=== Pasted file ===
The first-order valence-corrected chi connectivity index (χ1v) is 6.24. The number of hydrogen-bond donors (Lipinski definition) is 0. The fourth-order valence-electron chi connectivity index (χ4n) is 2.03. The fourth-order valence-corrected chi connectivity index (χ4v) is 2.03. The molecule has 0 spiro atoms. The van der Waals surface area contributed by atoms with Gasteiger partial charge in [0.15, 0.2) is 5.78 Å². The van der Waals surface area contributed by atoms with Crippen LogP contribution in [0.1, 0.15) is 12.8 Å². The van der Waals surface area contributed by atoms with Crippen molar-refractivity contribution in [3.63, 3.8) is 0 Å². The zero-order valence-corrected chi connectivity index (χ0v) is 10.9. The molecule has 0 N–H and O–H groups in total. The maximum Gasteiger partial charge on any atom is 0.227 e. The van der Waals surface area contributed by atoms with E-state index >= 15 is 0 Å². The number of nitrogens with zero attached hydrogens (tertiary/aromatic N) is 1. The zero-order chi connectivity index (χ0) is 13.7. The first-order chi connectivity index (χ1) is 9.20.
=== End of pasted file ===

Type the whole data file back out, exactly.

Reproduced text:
The first-order valence-corrected chi connectivity index (χ1v) is 6.24. The number of hydrogen-bond donors (Lipinski definition) is 0. The fourth-order valence-electron chi connectivity index (χ4n) is 2.03. The fourth-order valence-corrected chi connectivity index (χ4v) is 2.03. The molecule has 0 spiro atoms. The van der Waals surface area contributed by atoms with Gasteiger partial charge in [0.15, 0.2) is 5.78 Å². The van der Waals surface area contributed by atoms with Crippen LogP contribution in [0.1, 0.15) is 12.8 Å². The van der Waals surface area contributed by atoms with Crippen molar-refractivity contribution in [3.63, 3.8) is 0 Å². The zero-order valence-corrected chi connectivity index (χ0v) is 10.9. The molecule has 0 N–H and O–H groups in total. The maximum Gasteiger partial charge on any atom is 0.227 e. The van der Waals surface area contributed by atoms with E-state index >= 15 is 0 Å². The number of nitrogens with zero attached hydrogens (tertiary/aromatic N) is 1. The zero-order chi connectivity index (χ0) is 13.7. The first-order chi connectivity index (χ1) is 9.20.